Bruce Petty

Most Outstanding Contribution to Journalism

Award Partner
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Upon retiring earlier this year after a 55-year career of drawing political cartoons, Bruce Petty left a vast, characteristically scrawled mark on Australian cartooning. Beloved by his peers and the broader public, Petty has been published in some of the world’s most prestigious newspapers and magazines, and 11 of his own books. His work as an artist also spans animation and film directing – which won him an Oscar.

“Bruce is the inspiration and the great originator,” said fellow cartoonist Patrick Cook on Petty’s retirement. “He may prefer a National Day of Modesty, but he must be celebrated.”

Born in 1929, Petty studied in Melbourne before starting work at the Owen Brothers animation studio in Box Hill in 1949. They produced shorts and advertisements with cell animation and 16mm film; Petty worked on a safety film for kids called Careful Koala.

But London was calling. Petty moved to the UK – “everybody did in 1954” – supporting himself with freelance illustrating (“I did a lot of crummy stuff I didn’t believe in, but I was a sort of number-two Topolski. If they couldn’t afford Topolski, they could afford me.”) In 1955 he started contributing cartoons to Punch. He swung by New York in 1959, contributing to the New Yorker and Esquire. He spent eight weeks at the New Yorker working from the room James Thurber used – it was free on Thursdays and Fridays.

Petty returned to Melbourne, working in advertising before getting cartoons into The Australian Women’s Weekly and The Bulletin. He got a job at the Daily Mirror in 1961 and after The Australian launched in 1964, Petty became its first cartoonist. He took a post at The Age in 1977.

Petty was not one for staying within the lines. “His newspaper work pushed the boundaries of what a cartoon could look like in this country,” said illustrator Reg Lynch. “Bruce is more than a mere unique and brilliant cartoonist — he is a visual communication planet.”

Cartoonist Neil Matterson recalled: “As a teenager in the 1960’s I observed with wonder … it appeared that most of a Bruce Petty drawing had no visual means of support. They presented as a construction site minus bolts and rivets. In the intervening years I grew to realise that the meandering pathway of chaotic graphics were underpinned with deep thought and analysis of the day’s political and social issues, infusing the drawing with a very strong, yet not always obvious, foundation.”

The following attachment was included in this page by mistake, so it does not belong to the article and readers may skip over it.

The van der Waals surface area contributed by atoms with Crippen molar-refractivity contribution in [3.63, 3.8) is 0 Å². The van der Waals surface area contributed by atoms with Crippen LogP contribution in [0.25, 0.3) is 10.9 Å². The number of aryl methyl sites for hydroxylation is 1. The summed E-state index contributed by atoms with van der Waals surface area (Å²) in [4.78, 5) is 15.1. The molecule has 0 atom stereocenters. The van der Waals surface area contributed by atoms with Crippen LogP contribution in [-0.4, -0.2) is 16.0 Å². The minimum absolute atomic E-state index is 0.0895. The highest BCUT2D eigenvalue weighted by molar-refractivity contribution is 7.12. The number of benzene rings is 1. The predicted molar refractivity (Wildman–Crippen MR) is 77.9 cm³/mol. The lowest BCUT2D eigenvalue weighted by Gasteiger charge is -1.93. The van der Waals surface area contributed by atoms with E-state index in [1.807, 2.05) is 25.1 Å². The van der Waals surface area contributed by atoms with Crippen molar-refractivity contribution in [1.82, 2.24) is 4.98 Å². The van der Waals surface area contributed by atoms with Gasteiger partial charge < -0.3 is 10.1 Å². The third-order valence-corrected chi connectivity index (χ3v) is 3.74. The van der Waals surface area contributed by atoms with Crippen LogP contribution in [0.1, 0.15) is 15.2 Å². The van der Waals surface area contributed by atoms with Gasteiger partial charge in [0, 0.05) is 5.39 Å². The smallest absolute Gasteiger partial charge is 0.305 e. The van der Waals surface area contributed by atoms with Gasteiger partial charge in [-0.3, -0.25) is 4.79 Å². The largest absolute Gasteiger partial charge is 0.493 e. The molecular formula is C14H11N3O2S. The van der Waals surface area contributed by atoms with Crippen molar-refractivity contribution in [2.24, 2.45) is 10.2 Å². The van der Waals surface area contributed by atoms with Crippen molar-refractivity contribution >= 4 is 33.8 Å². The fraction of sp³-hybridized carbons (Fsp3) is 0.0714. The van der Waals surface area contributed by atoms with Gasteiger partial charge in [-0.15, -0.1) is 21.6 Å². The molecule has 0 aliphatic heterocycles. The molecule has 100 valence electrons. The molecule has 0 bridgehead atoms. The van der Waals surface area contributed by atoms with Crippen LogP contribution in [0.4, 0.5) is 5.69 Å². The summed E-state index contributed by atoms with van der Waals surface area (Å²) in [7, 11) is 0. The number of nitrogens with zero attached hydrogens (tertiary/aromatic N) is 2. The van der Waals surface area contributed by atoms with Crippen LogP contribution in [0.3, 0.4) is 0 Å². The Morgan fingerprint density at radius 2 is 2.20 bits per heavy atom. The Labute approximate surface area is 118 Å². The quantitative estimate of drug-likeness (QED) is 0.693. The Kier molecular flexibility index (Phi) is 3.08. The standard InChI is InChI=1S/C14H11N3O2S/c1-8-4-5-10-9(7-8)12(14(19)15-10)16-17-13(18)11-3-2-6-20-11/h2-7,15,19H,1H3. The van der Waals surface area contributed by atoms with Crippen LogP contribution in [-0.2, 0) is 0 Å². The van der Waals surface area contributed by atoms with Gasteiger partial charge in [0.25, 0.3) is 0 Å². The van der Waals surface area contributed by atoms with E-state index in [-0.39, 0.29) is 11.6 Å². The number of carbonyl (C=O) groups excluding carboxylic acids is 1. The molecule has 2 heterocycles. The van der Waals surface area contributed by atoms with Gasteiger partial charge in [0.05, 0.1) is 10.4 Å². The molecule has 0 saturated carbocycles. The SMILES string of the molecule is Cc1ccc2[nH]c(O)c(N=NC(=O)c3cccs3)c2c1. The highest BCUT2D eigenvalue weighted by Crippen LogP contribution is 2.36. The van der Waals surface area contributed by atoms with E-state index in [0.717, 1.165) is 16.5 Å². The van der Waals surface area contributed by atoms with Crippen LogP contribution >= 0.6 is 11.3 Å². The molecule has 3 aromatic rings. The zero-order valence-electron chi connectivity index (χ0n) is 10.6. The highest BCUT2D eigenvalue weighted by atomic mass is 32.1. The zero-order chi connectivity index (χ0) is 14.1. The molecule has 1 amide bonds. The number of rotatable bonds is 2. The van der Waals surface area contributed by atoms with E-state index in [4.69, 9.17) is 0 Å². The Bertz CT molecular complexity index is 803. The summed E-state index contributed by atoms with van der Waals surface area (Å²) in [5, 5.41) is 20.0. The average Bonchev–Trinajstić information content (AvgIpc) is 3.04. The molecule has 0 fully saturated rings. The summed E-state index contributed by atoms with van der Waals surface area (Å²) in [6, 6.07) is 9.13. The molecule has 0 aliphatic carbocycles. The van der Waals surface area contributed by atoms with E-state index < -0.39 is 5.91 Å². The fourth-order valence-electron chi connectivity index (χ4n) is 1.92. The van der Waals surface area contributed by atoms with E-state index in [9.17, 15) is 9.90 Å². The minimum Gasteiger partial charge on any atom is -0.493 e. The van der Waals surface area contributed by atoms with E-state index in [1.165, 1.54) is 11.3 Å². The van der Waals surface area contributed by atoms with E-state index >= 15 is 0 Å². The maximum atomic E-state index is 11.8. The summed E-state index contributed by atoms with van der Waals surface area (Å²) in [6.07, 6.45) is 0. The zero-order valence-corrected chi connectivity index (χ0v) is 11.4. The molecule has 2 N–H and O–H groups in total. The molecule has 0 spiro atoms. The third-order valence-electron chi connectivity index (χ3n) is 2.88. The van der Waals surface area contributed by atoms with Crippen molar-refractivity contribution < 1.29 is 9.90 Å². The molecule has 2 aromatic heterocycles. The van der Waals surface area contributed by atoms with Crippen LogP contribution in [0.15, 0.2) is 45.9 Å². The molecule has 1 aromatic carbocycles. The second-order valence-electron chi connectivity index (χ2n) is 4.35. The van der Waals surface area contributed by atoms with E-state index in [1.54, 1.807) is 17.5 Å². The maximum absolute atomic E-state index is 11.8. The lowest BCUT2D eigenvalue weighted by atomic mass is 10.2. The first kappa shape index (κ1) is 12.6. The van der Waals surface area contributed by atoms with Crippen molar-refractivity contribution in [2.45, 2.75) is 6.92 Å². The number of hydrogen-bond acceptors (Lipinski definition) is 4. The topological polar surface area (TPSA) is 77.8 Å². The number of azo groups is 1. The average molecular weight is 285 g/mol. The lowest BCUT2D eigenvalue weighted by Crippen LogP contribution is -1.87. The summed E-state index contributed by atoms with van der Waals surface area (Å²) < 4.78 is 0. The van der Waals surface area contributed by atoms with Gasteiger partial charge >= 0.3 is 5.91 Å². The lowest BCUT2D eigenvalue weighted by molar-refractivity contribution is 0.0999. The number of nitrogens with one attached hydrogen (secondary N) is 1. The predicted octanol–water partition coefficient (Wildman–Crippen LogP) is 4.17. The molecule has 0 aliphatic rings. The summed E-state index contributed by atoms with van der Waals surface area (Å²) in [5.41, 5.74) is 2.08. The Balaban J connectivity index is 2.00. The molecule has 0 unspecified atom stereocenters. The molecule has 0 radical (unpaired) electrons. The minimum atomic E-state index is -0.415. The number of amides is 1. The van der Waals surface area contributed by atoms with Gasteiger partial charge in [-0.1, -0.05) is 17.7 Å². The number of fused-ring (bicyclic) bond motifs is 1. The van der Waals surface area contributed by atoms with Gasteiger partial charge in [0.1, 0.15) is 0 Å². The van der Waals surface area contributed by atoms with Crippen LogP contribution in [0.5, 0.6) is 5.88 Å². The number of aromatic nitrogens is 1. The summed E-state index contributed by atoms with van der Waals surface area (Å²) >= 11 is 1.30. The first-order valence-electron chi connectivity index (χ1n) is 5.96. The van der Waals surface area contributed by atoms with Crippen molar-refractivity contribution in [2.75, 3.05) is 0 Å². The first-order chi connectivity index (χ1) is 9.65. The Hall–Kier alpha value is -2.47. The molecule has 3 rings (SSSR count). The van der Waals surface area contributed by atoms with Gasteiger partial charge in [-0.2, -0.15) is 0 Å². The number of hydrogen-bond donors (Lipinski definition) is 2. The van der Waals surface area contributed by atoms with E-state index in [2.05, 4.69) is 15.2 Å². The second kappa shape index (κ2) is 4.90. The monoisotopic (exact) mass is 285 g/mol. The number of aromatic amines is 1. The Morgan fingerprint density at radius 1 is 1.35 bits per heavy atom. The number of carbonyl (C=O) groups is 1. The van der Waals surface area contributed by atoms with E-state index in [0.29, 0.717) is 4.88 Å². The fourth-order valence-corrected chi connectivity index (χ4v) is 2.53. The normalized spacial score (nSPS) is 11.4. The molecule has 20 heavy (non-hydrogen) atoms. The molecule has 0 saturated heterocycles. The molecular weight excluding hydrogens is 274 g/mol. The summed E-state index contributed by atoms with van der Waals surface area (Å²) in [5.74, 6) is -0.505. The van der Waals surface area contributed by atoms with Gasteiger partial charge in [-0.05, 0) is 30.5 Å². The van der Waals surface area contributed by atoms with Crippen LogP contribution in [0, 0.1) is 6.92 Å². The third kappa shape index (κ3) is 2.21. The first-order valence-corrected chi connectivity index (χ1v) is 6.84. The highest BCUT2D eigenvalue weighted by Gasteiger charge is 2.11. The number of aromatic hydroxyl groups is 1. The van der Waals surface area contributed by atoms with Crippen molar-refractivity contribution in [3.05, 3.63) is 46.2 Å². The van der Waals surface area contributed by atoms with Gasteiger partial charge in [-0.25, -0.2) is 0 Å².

Cartoonist Ron Tandberg: “He was a breath of fresh air in newspapers with his bold, free line, and was one of the influences that nurtured my desire to be a cartoonist.”

That stylistic energy and irreverence was paired with a deep understanding of local and international current affairs — 1980s Age editor Creighton Burns once said, “Petty’s the only bloke in the world who can draw the global economy in one frame.”

His work heavily influenced his peers. And he gave help and advice to younger cartoonists. Fellow cartoonist Les Tanner said in 1969: “The two worst things a cartoonist can become is a crying drunk, or a guru. Bruce Petty has become a bloody great guru.”

1977 was also the year Petty won an Academy Award for directing the short animated film Leisure, though he doesn’t have the statuette: “When I got it, the Oscar went to the producer. We got a picture of it, a very nice gold-framed picture.”

His trophy shelf is far from empty, though – with a Stanley for his contributions to cartooning in 2001, a Quill Lifetime Achievement Award in 2010 and a 2007 AFI documentary director nod for Global Haywire. And now he can add a Walkley Award.

On Petty’s retirement, cartoonist Bill Leak said, “Meeting Bruce Petty taught me that no matter how well you draw, if you want to produce great art, first you have to be a great man.”

A sense of wonder at the gig doesn’t hurt either. As cartoonist Phil Somerville recalls: “When I became a cartoonist and first met Bruce, his warm opening comment was, ‘What a very, very strange thing we do with ink and paper, isn’t it?’”

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